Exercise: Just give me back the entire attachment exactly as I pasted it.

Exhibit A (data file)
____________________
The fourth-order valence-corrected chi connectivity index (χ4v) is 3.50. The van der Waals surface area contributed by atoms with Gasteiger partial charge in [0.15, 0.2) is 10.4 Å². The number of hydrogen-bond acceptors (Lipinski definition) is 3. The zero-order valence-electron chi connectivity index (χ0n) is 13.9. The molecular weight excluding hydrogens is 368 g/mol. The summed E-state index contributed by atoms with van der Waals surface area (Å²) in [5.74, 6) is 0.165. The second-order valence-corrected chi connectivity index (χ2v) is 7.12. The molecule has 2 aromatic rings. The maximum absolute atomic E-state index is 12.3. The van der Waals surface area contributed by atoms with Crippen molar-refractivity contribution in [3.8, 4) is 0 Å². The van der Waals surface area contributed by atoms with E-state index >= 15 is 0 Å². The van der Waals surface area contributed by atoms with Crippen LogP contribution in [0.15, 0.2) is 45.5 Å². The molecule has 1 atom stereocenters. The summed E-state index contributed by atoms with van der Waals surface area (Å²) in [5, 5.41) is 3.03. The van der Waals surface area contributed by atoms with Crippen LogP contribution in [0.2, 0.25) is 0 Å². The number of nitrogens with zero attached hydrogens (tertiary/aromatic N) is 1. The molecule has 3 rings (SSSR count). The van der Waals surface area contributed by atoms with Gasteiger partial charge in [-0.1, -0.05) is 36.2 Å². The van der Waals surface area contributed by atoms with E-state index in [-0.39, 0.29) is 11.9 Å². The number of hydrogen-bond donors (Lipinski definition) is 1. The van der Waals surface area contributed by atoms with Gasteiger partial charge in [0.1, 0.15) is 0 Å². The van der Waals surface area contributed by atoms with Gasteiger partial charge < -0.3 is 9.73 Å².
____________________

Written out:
The fourth-order valence-corrected chi connectivity index (χ4v) is 3.50. The van der Waals surface area contributed by atoms with Gasteiger partial charge in [0.15, 0.2) is 10.4 Å². The number of hydrogen-bond acceptors (Lipinski definition) is 3. The zero-order valence-electron chi connectivity index (χ0n) is 13.9. The molecular weight excluding hydrogens is 368 g/mol. The summed E-state index contributed by atoms with van der Waals surface area (Å²) in [5.74, 6) is 0.165. The second-order valence-corrected chi connectivity index (χ2v) is 7.12. The molecule has 2 aromatic rings. The maximum absolute atomic E-state index is 12.3. The van der Waals surface area contributed by atoms with Crippen molar-refractivity contribution in [3.8, 4) is 0 Å². The van der Waals surface area contributed by atoms with E-state index >= 15 is 0 Å². The van der Waals surface area contributed by atoms with Crippen LogP contribution in [0.15, 0.2) is 45.5 Å². The molecule has 1 atom stereocenters. The summed E-state index contributed by atoms with van der Waals surface area (Å²) in [5, 5.41) is 3.03. The van der Waals surface area contributed by atoms with Crippen LogP contribution in [0.2, 0.25) is 0 Å². The number of nitrogens with zero attached hydrogens (tertiary/aromatic N) is 1. The molecule has 3 rings (SSSR count). The van der Waals surface area contributed by atoms with Gasteiger partial charge in [-0.1, -0.05) is 36.2 Å². The van der Waals surface area contributed by atoms with E-state index in [-0.39, 0.29) is 11.9 Å². The number of hydrogen-bond donors (Lipinski definition) is 1. The van der Waals surface area contributed by atoms with Gasteiger partial charge in [0.1, 0.15) is 0 Å². The van der Waals surface area contributed by atoms with Gasteiger partial charge < -0.3 is 9.73 Å².